DS: When something in other people brings up something in healers, conscious healers look at the experience as an opportunity to learn more about themselves. If massage therapists find themselves uncomfortable or critical when clients express emotion, it’s a great opportunity for the therapists to do their own work. Start journaling, “What is this bringing up for me?” Recognize that there is a lot of projection and counter-projection between the therapist and the client. Whenever an external event triggers something, conscious healers immediately use the experience as an opportunity to say, “That’s something that maybe I wasn’t seeing so clearly in myself. How do I resolve my own emotions, so that I can get back to that place of compassionate detachment?”

LK: Even for people who have done a lot of work on emotional release, there’s still something valuable in your book. There are new angles, new ways of thinking about things, new questions to ask. You mentioned that at the Chopra Center, there are sessions where people are able to do emotional release work in community, and you talked about the transformational power of those single experiences. Do you feel that a one-time experience can totally change someone’s life, or do you feel that emotional healing is a lifetime journey?

DS: I think that life is a spiral. We deal with something, and at the time when we’ve dealt with it we think, “Oh, I’ve got that down.” Then we have some more experiences, and we come back around and realize, “Oh, there’s some other layer there that I didn’t look at last time. I’m able to access it in a different place.” I think that’s what makes life so mysterious and magnificent.

There are certain books that I read maybe once a year, maybe once every other year. Every time I read them, I think to myself, “I never saw that the last time I read it,” because I wasn’t really ready or open at the time, or I didn’t yet have my own life experience to resonate with what was being said.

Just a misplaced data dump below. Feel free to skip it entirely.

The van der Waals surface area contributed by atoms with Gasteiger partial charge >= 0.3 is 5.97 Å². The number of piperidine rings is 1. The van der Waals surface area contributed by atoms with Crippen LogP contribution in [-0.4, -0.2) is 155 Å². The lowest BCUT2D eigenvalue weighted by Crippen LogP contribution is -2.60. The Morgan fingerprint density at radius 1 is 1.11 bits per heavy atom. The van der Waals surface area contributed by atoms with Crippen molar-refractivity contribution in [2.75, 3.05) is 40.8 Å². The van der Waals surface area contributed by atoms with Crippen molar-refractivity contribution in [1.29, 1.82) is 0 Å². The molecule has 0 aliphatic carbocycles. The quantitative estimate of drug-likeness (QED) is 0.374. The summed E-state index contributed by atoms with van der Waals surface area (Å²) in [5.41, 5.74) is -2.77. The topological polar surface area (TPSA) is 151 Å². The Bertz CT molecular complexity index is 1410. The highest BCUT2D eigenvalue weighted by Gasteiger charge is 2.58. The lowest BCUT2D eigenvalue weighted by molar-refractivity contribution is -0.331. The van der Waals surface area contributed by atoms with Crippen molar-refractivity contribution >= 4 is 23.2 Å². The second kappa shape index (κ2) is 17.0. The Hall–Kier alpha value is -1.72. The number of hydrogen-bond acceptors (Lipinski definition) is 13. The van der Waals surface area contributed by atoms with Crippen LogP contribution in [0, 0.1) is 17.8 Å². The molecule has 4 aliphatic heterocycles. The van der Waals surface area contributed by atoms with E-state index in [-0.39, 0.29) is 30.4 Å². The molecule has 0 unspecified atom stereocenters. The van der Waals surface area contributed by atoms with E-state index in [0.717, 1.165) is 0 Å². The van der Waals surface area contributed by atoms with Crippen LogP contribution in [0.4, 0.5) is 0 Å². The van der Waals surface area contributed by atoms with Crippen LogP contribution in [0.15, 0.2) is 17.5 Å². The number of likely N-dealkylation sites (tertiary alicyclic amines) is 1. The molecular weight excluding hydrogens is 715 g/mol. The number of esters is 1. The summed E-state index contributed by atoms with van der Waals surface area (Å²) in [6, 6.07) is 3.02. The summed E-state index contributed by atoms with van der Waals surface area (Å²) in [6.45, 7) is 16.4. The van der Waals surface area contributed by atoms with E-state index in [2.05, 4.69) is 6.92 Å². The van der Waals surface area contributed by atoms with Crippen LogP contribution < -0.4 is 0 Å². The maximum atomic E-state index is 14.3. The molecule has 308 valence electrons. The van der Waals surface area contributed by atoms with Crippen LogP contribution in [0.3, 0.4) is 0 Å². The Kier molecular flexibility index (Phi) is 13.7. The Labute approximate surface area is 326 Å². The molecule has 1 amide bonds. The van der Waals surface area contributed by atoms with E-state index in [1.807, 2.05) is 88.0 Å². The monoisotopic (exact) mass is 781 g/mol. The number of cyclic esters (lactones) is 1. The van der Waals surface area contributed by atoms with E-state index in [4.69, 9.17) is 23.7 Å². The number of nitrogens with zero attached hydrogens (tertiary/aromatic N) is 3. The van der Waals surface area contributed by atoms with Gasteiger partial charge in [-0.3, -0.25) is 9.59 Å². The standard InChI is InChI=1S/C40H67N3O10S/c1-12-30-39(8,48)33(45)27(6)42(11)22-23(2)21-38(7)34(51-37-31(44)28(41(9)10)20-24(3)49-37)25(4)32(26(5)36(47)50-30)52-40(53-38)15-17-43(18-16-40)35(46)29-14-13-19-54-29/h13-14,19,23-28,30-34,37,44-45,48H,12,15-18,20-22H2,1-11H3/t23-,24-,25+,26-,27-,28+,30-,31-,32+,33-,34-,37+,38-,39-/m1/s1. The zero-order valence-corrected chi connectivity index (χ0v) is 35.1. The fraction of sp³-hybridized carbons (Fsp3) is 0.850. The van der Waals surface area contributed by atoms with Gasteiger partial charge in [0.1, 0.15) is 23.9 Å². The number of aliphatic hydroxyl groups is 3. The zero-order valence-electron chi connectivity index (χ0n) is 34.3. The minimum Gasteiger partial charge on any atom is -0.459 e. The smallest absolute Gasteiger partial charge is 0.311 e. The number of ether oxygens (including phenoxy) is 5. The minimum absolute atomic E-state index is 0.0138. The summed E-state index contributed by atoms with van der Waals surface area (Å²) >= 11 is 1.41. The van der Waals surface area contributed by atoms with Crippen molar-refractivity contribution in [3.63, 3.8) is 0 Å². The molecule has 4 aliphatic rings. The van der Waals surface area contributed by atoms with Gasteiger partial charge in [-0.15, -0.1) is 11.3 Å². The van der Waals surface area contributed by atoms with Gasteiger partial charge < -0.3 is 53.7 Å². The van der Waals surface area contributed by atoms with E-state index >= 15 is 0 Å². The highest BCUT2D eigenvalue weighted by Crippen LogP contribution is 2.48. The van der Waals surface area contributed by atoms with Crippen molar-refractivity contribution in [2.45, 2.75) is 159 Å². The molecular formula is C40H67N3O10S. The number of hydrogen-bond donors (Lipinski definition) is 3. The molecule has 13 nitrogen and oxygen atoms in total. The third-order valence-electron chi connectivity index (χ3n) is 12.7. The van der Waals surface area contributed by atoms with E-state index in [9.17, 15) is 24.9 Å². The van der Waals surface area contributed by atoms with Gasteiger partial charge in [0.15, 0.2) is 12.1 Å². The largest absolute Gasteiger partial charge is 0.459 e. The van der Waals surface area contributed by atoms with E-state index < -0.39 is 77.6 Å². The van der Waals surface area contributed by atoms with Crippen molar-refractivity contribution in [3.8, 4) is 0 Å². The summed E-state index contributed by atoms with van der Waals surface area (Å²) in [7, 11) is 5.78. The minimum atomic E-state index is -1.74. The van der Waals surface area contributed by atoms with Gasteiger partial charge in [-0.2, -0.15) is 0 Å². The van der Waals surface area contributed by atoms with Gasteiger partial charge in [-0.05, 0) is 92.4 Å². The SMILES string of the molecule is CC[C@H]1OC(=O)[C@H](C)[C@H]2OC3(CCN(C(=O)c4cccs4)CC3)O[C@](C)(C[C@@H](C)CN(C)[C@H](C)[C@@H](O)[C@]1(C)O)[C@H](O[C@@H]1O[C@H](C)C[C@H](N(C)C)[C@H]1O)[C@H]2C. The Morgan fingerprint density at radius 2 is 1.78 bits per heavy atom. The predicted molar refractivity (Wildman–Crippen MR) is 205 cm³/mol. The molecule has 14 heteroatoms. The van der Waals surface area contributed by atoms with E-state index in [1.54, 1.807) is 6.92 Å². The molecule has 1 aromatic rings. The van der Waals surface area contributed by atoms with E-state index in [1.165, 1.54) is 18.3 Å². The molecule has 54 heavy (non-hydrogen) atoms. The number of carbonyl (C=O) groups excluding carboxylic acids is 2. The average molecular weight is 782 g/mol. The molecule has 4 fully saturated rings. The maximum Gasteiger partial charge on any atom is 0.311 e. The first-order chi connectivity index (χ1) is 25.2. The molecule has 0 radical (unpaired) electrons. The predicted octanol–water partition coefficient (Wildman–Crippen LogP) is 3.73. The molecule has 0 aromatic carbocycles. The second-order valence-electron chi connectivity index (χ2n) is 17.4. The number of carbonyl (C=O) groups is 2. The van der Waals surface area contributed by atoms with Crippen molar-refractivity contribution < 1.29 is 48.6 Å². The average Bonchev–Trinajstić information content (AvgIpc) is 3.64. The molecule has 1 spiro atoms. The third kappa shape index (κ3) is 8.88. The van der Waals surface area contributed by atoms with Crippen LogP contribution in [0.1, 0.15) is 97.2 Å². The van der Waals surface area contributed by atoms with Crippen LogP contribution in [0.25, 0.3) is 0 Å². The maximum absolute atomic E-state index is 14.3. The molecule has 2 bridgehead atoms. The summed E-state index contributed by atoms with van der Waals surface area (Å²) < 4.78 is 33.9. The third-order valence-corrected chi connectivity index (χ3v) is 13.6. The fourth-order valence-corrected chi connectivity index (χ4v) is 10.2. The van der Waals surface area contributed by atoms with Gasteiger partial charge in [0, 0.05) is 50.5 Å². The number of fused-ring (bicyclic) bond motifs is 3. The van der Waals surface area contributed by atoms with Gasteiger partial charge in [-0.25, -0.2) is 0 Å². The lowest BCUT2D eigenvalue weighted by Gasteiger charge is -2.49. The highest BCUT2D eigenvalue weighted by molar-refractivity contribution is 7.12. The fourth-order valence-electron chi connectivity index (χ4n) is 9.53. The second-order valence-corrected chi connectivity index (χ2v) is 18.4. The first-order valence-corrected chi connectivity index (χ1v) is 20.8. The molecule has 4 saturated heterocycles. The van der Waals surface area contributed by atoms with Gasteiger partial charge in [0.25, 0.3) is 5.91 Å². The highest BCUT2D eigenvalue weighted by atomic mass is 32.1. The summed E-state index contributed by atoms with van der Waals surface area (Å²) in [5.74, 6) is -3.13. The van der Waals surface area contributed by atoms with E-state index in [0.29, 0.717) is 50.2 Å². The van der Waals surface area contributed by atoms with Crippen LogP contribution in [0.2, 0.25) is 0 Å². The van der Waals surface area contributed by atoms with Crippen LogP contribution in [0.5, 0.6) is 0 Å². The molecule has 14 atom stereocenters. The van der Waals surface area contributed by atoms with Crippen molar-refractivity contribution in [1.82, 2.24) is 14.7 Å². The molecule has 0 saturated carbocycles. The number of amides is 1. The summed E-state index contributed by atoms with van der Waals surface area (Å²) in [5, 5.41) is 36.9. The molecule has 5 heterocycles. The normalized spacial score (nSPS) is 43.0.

LK: In your book, it sounded as if you were saying that emotional distress is pretty much at the root of all illnesses, that if we look long enough and hard enough, we’ll find it. I want to hear more about that because, from my perspective, emotional distress is just one component. It may be a huge component for some people; it may be a small component for other people. But I see it as just one thing on the palette. What are your thoughts?

DS: I agree. I see women every day at the Chopra Center who, out of the blue, get breast cancer. You can create a story around it, and I think there’s a value of helping to heal emotions around some of these more serious physical diseases, but I would never want someone to say, “Oh the reason I got stomach cancer is because I have an emotional unresolved issue.” I think there’s a whole spectrum, and a healthy response is not to try to fit everything into one box, but to really identify where in this person’s life, in all these dimensions, we will get the greatest reward for the investment of our attention.

LK: I appreciate that in your book you said that even if people do discover there are emotional roots of illness, it does not mean that the illness is their fault. You advise them to stay away from the place of blame. I have seen people in the healing movement who get so excited about the mind-body connection that they do go to a place of blame, a place of, “It’s your fault. It’s your karma. It’s your bad luck.” I think that instead, people need to say, “What can I do to help this person? How can I access my compassion?”

DS: Having been a physician for nearly 40 years now, I just think humility should be the dominating mind-set. We don’t understand most of what’s going on, and no matter how healthy and balanced we seem to be, at some point, none of us gets out of here alive. We’re all going to experience that progressive dysfunction that comes through the natural aging process.

I think we just have to have that deep, underlying humility. When you think that you know so clearly what is wrong with someone else, it’s probably time to stop worrying about that other person and look at yourself. I love this quote by Vaclav Havel: “Keep the company of those who seek the truth. Run from those who have found it.” When someone knows exactly what is wrong with you and what you need to do to fix yourself, that’s the time to find another friend.

LK: I see an interdependent relationship between a person with a health condition and that person’s health-care practitioners, family, friends, community, and larger society. Within that interdependent relationship, there’s the personal piece of, “What can I do for myself—regardless of what’s going on, regardless of how our medical system is functioning, regardless of my situation with family, money, friends, or whatever. What can I do for myself, to maximize my health and wellness?”